Page last updated at 15:36 GMT, Thursday, 26 June 2008 16:36 UK

Police hand donations file to CPS

David Abrahams
Mr Abrahams gave money to four acquaintances, who then paid Labour

Detectives have finished their initial inquiry into "proxy" donations to Labour and have passed their findings to the Crown Prosecution Service.

A decision will now be taken as to whether there is sufficient evidence to charge anyone over the donations, which totalled nearly 664,000.

Property developer David Abrahams gave the cash to the party in the names of other people, breaking electoral law.

Mr Abrahams has said he did not know he was doing anything wrong.

The rules state than donors must use their own names when giving more than 5,000 to political parties.

Gordon Brown promised the money would be repaid and insisted he knew nothing about the arrangement involving Mr Abrahams.

The affair led to the resignation of Labour's general secretary at the time, Peter Watt, who said he had known the money belonged to Mr Abrahams but was not aware that rules had been broken.

Mr Abrahams had long given money to Labour and to charities but said he did not want the publicity associated with being a major political donor.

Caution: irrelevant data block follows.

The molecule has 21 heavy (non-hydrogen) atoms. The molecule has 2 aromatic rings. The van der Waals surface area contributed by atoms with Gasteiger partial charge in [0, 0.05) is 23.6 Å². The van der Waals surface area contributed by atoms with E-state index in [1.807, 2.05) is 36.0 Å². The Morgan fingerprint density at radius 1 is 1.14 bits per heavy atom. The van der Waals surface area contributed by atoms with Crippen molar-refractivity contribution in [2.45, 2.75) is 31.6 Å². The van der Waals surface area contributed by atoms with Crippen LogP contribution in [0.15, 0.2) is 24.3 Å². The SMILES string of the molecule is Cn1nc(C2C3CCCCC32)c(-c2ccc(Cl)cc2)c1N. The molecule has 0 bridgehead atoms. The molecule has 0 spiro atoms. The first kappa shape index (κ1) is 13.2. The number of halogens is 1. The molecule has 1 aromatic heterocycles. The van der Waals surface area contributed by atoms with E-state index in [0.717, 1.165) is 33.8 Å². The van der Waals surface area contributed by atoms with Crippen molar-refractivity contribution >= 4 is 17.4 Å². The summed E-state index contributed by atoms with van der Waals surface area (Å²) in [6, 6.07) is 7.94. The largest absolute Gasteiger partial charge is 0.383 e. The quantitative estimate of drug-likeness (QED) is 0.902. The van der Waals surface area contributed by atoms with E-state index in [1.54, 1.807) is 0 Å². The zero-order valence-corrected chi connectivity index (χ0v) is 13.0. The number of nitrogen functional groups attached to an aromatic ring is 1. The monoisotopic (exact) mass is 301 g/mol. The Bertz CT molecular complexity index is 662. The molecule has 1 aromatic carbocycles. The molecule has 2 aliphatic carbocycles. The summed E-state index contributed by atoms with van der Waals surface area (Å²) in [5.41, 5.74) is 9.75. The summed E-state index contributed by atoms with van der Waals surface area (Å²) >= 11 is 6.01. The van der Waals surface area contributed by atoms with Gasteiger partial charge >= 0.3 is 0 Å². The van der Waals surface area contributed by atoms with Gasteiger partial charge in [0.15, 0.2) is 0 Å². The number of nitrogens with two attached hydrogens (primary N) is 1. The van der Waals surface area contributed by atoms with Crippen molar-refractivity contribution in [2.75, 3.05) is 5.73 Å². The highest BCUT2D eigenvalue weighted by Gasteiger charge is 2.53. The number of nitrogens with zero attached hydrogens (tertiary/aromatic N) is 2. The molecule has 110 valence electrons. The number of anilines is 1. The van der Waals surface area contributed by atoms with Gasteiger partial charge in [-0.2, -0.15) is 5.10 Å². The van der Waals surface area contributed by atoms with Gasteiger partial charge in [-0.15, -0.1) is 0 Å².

'Cooperate fully'

The Metropolitan Police have been investigating the donations since the end of last year. No arrests have been made.

Metropolitan Police headquarters in London
Detectives have spent the past seven months working on the case

A police spokesman said: "We have had regular consultation with the CPS since the inquiry began on November 30 2007.

"It is now a matter for the CPS to consider the evidence, advise us on whether any further inquiries are necessary and whether any charges should be brought."

The Labour Party said it "has and will continue to cooperate fully with the police investigation into the matters referred to them by the Electoral Commission".

"We will not be providing a running commentary on these issues whilst the investigation is ongoing," a spokesman added.

Has China's housing bubble burst?
How the world's oldest clove tree defied an empire
Why Royal Ballet principal Sergei Polunin quit


Sign in

BBC navigation

Copyright © 2018 BBC. The BBC is not responsible for the content of external sites. Read more.

This page is best viewed in an up-to-date web browser with style sheets (CSS) enabled. While you will be able to view the content of this page in your current browser, you will not be able to get the full visual experience. Please consider upgrading your browser software or enabling style sheets (CSS) if you are able to do so.

Americas Africa Europe Middle East South Asia Asia Pacific